Here are Deep Insights in Concrete Leveling that Only Experts knows

What do you do when your beautiful driveway starts sinking? Do you sit back and sink into thoughts or attempt to repair it as a home DIY project? One thing you need to agree on is in order for your driveway or any other place with an uneven slab to be smooth and level; you need to level it using concrete. Concrete leveling is the process of leveling surfaces or foundations by pumping cement slurry into the void to lift off the slab.

Cost of Concrete Leveling 

On average, leveling a patio, pool deck, steps, driveway, or garage with concrete will cost you $950 per 100 square feet. This translates to around $10 per square foot. Also, being a not-so-complex task that requires demolition experts, you can easily find a concrete repairer at a cheaper rate.  

Other than this, the process of leveling concrete surfaces is environmentally friendly and conservative in nature. Experts say that the entire process costs only 25% of the total amount of money spent on demolition and re-pouring of new concrete. Isn’t that a cheaper way of restoring your beloved concrete surface?

How Long Does Concrete Leveling Last?

This is another important question that you will find most clients asking concrete experts. A leveled surface may not last forever. But, it will serve you longer than other concrete repair methods.

Mudjacking or concrete leveling may last for at least five years, depending on how the entire process was done. If you are using new property, mudjacking may last for five years or at most seven years in normal conditions. This might be further influenced by the quality of cement used and the length of the curing process. On old surfaces, however, mudjacking may last for over ten years.

Much about how long mudjacking will last on both old and new surfaces depends on the causes of cracks on the concrete surface. If the problem (s) is not addressed on time, the repaired surface will crack again. Also, when brainstorming for the causes of sinking or cracking slabs, check on leakages (for indoor surfaces) or the condition of soil on which the concrete slab is seated.

When Do You Need Mudjacking?

Mudjacking is almost a universal process that lifts up almost all concrete surfaces. But when you are using it at home or in a facility, some places appreciate its services more than others. Here are some of the places you can use mudjacking to lift off the surface.

Generally, mudjacking serves almost all surfaces with a few exemptions that may require you to look into other solutions. In our case, you will use mudjacking on your;

  • Concrete walkways slabs

Walkaways are one of the most dangerous surfaces when unleveled. Kids might slide on the surface and injure themselves. It will not happen anymore when you level the surface using mudjacking.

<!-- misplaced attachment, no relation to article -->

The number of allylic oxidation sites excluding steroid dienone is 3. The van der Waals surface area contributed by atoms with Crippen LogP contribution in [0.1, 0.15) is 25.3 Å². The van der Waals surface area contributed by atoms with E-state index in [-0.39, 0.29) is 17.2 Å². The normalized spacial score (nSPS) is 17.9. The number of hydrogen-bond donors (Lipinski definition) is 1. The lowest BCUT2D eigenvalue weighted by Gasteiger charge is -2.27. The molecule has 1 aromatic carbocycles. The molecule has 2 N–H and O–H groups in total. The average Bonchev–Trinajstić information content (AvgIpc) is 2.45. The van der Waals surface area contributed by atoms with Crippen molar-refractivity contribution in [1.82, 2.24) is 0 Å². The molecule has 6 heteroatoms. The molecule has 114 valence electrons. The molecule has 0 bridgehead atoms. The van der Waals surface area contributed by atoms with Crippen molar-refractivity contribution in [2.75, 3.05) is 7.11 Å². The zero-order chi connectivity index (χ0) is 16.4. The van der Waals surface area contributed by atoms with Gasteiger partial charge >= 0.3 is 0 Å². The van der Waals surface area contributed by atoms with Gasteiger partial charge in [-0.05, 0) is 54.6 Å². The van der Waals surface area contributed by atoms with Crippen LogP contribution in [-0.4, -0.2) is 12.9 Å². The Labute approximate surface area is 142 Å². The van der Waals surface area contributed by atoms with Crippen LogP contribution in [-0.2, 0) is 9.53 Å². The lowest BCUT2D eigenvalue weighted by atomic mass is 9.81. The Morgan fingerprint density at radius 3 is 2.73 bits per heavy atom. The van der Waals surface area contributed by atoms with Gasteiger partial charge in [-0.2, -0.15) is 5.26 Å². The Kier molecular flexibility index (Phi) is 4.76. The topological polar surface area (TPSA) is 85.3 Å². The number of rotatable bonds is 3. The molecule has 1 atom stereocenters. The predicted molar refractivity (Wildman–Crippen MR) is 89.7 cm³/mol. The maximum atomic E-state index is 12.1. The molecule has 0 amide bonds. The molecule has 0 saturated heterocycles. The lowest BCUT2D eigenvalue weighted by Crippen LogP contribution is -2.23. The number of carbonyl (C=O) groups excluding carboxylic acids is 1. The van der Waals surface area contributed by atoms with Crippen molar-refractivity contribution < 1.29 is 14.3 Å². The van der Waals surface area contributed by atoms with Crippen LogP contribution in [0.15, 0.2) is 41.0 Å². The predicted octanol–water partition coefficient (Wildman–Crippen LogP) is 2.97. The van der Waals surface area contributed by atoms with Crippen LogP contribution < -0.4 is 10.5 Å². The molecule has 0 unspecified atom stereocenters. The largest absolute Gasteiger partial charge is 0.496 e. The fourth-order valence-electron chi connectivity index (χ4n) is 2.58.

• Driveways and aprons

Due to the constant weight of cars they are exposed to, driveways and areas around the garage crack very easily. They also have issues with backfills; thus, leveling them with concrete will solve the problem.  

  • Porch 

Though it is a surprise to many people, leveling a porch or steps is possible. Talk to concrete experts who will get the job done and in a good way. Furthermore, you might level steps when you want them to raise or give the entire flight a new makeover.

  • Patios 

Resting on the patio on a cool summer evening is one of the breathtaking moments in life. But when the patio is cracked, ugly, and cannot hold lawn chairs. Therefore leveling them will glorify and make your patios hospitable again.

The Simple Mudjacking Process

As we mentioned earlier, it is possible to level cracked surfaces using concrete and DIY tips. But the result will not be satisfying, and the slab might crumble again after a few months. To avoid this, we formulate the simple mudjacking process used by experts. Here is the process.

  1. Drill a few 1” to 2’’ holes on the sinking slab

Drilling concrete surfaces is a bit tricky, but experts normally employ some help from electric drills. An electric drill with a hardened and a diameter of 1 or 2” inches is a good option. It creates just the right-sized hole where the concrete can be pumped in to lift the block up.

While drilling, focus on affected areas and don’t go overboard because you will create unnecessary holes.

2.      Pump the “mud” into the holes

Mud is a common masonry word used to identify a mixture of sand, water, cement, and other additives. This mud will be injected through the holes drilled in earlier stages. And for this, you need a movable pump.

During the process, the mixture will fill into the void under the slabs created by either downpour, erosion, or anything that is sinking the surface. The mud will exert pressure and start lifting the surface off the ground. Continue pumping until the surface is even.

3.      Lastly, fill the holes 

As much as you might be tempted to fill the holes using concrete, please do not fall into the temptations! Concrete shrinks and will leave the surface ugly and uneven.

For best results, finish off by filling the holes with non-shrinking grout. Grout is a special type of mortar or pastes used to fill crevices and leaves them new and leveled. This is a perfect filler that will leave the 1 and 2” holes on the slab filled.

Take Away 

Filling sinking surfaces does not require the tiring process of demolition; get an expert who will do concrete leveling. The process is like precision surgery that targets only the affected areas leaving the surrounding blocks undisturbed. To level up the slab, drill several holes on the surfaces, pump the mud into the holes to lift off the slabs, and fill the holes with grout. That is it; your lifted surfaces will be new and ready to serve you for another decade.

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